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Waste Shipment Regulation

Briefing 08-04-2021

The New Circular Economy Action Plan is one of the main building blocks of the European Green Deal. It sets initiatives along the entire lifecycle of products with the aim to ensure that the resources used for their production, including the waste generated, are kept in the EU economy for as long as possible. At the same time, the circular economy policy aims at protecting the environment and empowering the consumers. Waste shipment within and outside the EU has a crucial role in achieving the EU ...

Protecting workers from asbestos

Grinnanailís 29-03-2021

Asbestos is responsible for more than half of the deaths from occupational cancer in the world. Since 2005 Asbestos is banned in Europe. The risks remain, because of the maintenance or demolition work on older buildings and their renovation (increasing energy efficiency) result in substantial exposure to asbestos and many people still work and live in asbestos contaminated buildings.

In the midst of the current pandemic, adopting a gender perspective may seem a secondary concern. However, pandemics are known to affect women and men differently, making it essential to recognise these differences in order to understand the impacts on individuals and communities and to respond effectively and equitably. There is already clear evidence that the ongoing health, social and economic crisis is having gendered impacts. Disaggregated data show that sex and gender are playing a role in ...

In September 2020, Belgium initiated a notification in the EU Rapid Alert System for Food and Feed (RASFF) concerning residues of an unauthorised substance called ethylene oxide (EO) in various lots of sesame seeds from India. This triggered a chain of enforced testing and controls, leading to withdrawals and recalls of significant amounts of products in many EU Member States, including products such as hummus, bread, and sauces containing sesame. Both conventional and organic products are concerned ...

Over the last decades, a variety of fatal infectious diseases have had zoonotic origins. The linkages between hosts, vectors, parasites and pathogens can be influenced by a multitude of factors, such as biodiversity, wildlife and land use. High levels of biodiversity may be a potential source of pathogen transmission, but biodiversity loss can also promote transmission by increasing the number of competent hosts for a pathogen. Biodiversity conservation reduces the risk of zoonotic diseases when ...

Climate change health impacts are experienced through direct and indirect pathways. These can take the form of an increase in the frequency and/or severity of extreme weather events such as heatwaves, droughts, floods, and storms which directly may impact health, resulting in heat-related mortality and morbidity, injury and trauma. Indirectly, climate change may impact health through loss of livelihoods, land and property and through interaction with environmental systems. This document was provided ...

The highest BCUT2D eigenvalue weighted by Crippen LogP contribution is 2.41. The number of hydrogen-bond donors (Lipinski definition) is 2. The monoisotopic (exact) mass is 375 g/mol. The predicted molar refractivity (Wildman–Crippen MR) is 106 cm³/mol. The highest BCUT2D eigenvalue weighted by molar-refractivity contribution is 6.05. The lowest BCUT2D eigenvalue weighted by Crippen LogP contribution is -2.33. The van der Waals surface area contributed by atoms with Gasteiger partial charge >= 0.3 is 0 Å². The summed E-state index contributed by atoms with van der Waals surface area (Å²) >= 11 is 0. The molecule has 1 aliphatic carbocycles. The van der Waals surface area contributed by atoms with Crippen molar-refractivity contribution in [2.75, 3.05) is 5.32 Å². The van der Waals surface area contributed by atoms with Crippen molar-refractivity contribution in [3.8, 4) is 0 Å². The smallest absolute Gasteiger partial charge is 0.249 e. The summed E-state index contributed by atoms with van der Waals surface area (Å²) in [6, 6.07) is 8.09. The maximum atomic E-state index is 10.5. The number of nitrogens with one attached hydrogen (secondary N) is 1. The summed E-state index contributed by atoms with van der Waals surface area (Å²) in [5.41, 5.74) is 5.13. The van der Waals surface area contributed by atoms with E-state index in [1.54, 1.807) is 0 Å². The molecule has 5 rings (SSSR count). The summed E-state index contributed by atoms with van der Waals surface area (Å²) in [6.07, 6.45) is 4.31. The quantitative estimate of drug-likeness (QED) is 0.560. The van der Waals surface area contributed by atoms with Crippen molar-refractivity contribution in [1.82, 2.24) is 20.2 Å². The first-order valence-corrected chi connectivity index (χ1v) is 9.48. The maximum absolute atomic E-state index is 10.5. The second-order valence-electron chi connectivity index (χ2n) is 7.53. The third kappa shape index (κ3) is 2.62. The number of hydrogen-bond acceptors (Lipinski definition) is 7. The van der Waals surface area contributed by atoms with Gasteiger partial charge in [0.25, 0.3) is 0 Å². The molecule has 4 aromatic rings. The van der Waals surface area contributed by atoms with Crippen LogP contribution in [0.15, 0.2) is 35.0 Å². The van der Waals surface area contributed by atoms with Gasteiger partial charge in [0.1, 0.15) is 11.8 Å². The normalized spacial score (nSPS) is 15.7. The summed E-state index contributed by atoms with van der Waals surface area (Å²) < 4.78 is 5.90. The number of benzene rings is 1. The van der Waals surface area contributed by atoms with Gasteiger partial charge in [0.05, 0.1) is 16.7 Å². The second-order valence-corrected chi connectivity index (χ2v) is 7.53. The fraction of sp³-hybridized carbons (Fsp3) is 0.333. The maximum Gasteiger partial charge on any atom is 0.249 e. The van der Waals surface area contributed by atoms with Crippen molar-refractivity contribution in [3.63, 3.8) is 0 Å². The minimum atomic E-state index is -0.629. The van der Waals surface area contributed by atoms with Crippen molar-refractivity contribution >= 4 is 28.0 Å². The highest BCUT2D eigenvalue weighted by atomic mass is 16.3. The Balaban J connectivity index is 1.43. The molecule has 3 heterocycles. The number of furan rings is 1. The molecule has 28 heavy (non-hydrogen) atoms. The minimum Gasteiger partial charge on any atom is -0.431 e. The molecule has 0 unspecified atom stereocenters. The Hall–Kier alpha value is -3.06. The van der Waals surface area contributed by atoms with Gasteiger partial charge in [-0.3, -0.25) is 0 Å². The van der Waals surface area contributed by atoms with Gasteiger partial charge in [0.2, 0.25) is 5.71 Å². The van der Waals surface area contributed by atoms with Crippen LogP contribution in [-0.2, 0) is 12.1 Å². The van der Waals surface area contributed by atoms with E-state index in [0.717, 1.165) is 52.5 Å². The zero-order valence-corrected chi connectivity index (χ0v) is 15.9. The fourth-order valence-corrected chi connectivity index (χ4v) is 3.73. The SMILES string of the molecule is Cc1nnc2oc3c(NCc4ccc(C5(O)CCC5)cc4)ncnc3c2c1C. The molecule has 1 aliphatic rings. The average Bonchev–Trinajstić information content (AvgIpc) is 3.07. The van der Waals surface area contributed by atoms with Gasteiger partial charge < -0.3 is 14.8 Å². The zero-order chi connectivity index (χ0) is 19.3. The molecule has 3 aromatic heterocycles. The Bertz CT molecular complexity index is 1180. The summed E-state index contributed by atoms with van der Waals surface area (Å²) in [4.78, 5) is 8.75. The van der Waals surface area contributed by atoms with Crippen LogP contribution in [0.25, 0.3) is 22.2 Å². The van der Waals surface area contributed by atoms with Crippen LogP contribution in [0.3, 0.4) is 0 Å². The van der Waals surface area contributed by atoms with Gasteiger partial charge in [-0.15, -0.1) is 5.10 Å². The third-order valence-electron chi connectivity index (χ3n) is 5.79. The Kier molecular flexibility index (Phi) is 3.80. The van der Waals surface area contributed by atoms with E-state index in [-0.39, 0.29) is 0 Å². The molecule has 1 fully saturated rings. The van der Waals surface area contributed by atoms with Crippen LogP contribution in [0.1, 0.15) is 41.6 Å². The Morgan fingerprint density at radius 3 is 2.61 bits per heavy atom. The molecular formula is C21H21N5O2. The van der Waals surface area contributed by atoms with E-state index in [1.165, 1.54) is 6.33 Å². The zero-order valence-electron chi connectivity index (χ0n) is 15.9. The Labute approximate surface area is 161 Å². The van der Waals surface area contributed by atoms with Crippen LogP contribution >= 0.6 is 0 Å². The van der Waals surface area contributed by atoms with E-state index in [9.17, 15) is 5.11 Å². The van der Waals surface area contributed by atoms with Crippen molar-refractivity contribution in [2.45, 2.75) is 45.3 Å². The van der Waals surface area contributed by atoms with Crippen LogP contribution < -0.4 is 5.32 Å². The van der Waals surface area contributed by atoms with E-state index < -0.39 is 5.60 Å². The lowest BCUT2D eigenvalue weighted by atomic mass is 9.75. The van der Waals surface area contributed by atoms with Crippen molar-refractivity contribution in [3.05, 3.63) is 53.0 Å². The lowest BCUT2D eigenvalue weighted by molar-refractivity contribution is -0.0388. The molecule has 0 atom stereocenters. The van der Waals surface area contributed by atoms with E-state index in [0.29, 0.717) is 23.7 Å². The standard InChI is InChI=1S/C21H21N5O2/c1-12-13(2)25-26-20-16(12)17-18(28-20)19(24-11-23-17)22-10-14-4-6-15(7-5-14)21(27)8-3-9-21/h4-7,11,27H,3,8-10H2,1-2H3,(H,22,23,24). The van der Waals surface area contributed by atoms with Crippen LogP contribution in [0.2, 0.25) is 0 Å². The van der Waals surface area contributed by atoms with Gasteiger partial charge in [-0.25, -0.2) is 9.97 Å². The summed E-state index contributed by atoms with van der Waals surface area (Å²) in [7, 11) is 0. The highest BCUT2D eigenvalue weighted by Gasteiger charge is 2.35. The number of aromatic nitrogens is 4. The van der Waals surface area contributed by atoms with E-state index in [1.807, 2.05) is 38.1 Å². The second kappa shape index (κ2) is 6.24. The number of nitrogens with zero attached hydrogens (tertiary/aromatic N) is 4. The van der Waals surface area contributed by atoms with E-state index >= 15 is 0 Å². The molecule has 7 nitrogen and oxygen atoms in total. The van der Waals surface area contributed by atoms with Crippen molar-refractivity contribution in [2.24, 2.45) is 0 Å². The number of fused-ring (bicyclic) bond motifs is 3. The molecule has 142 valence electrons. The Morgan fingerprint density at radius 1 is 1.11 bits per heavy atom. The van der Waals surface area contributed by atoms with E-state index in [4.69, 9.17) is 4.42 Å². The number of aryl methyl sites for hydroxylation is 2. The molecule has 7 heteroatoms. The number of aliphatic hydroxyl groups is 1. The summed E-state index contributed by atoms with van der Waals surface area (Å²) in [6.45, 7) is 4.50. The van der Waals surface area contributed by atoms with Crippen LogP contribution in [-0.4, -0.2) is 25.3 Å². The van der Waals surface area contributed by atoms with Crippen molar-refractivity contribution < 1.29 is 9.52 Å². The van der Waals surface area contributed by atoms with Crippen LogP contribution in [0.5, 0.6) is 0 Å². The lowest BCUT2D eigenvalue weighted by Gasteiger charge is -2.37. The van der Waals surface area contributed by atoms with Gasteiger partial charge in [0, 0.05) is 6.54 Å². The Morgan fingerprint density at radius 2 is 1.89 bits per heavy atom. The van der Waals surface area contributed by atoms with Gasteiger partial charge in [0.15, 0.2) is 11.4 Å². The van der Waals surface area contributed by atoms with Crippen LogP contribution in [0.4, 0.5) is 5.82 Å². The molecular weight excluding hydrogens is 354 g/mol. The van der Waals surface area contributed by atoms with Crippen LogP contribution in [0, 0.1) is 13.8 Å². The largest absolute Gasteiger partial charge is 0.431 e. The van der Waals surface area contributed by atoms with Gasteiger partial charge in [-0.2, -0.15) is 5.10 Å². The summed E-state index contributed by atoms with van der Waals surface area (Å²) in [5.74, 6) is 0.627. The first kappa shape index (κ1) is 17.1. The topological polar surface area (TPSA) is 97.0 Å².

The impact assessment (IA) defines clearly the problem and its underlying drivers. The IA considers a wide range of options, and those retained for further assessment appear to be reasonable and/or justified. However, the IA would have benefited from providing greater clarity on those components that were either included in (short-term exposure limit values) or excluded (biological limit values) from the preferred options. The analysis of impacts focuses on their economic and social dimension, mainly ...

As 13% of deaths in the EU 28 Member States (EU-28) were attributable to the environment in 2012,1 it is clear that the effects of climate change are having tangible consequences for the European population. Its pace and intensity could thus lead to increasing health risks accross the EU. Globally, temperatures have already risen by 1°C above pre-industrial levels and a temperature increase of more than 2°C would lead to even greater health risks, especially for vulnerable populations such as the ...

Nearly three quarters of emerging infectious diseases in humans are caused by zoonotic pathogens. The majority of them originate in wildlife. Human activities, such as trade in wildlife, increase opportunities for animal–human interactions and facilitate zoonotic disease transmission. Several significant diseases, including Ebola and the severe acute respiratory syndrome (SARS) outbreak, have been traced, in part, to substantial animal-human contact along the trade chain. Current information suggests ...

The fifth generation of telecommunications technologies, 5G, is fundamental to achieving a European gigabit society by 2025. The aim to cover all urban areas, railways and major roads with uninterrupted fifth generation wireless communication can only be achieved by creating a very dense network of antennas and transmitters. In other words, the number of higher frequency base stations and other devices will increase significantly. This raises the question as to whether there is a negative impact ...